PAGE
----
It may not matter whether Australian uranium is exported from three mines or thirty...
This proposal, according to Labour leader Kim Beazley should define Australia's uranium policy. But maybe it does matter - not everyone in Labour is prepared to forget a legacy of environmental disaster, exposing yet more tensions within the party.
The recent history of Australia's uranium policy hinges on the infamous turnaround of the Labour Party in 1983, who rode to power on a popular anti-uranium stance, then proceeded to shape a restricted system of keeping three mines open, leading to a paradoxical dilemna between the populist policy of phasing out mining altogether, and the economic imperative of striving to be the worlds leading uranium producer.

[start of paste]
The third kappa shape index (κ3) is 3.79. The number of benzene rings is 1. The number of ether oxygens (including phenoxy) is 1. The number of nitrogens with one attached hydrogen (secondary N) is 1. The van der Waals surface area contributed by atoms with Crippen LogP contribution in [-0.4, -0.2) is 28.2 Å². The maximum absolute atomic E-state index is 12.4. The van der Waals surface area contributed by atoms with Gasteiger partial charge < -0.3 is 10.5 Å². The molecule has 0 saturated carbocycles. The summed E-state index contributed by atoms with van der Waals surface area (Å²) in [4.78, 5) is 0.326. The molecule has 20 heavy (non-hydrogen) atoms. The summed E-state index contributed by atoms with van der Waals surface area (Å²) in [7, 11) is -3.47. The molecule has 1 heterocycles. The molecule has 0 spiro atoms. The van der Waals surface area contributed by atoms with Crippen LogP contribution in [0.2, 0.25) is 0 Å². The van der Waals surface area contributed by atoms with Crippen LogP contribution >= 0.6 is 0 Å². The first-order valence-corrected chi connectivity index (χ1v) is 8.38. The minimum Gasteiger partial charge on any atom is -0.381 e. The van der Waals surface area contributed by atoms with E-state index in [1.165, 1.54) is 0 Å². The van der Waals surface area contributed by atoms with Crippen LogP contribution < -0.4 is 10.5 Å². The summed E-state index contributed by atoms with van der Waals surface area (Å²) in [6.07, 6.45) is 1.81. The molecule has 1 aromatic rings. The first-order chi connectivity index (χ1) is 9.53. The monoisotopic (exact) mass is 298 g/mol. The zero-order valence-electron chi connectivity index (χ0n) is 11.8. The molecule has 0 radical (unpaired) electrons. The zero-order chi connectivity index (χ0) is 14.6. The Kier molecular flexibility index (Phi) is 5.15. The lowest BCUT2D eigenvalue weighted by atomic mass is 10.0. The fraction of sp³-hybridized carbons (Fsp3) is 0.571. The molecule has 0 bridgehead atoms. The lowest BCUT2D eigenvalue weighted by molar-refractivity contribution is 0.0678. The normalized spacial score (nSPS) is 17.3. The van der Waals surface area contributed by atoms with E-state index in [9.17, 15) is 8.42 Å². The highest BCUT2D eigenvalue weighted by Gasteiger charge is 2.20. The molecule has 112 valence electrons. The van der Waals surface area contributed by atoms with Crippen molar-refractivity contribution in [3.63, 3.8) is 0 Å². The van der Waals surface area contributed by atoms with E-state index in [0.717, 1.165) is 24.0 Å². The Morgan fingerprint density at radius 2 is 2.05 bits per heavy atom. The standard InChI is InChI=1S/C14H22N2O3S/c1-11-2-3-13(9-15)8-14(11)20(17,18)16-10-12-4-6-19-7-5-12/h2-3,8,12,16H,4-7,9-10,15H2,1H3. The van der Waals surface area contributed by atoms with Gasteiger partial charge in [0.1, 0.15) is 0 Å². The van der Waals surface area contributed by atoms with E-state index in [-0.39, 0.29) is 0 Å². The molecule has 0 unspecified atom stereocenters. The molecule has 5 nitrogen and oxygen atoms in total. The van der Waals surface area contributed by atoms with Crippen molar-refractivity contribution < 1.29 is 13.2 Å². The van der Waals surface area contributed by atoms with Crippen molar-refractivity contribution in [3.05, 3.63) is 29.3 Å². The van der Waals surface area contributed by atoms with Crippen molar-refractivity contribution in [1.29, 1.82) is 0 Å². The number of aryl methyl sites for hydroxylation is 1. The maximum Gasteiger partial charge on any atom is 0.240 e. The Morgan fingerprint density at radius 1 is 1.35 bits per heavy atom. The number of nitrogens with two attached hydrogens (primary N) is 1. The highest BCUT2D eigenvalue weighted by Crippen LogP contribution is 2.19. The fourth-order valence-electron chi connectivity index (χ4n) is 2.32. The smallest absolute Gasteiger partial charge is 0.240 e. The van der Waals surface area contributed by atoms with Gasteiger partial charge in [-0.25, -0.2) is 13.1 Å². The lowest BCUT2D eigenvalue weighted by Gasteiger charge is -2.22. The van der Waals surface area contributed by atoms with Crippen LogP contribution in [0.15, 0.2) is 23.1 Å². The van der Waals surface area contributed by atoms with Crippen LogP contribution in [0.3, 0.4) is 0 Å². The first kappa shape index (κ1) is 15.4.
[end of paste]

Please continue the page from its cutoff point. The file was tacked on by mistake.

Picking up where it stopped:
This Hawke era policy has remained in place throughout the Howard regime, despite their explicit intentions to develop a number of new mines. Now that the global uranium market appears to be taking off, the push for new mines is becoming more intense, but in opposition, what does Labour stand to gain from following the Liberal party in lockstep on this issue?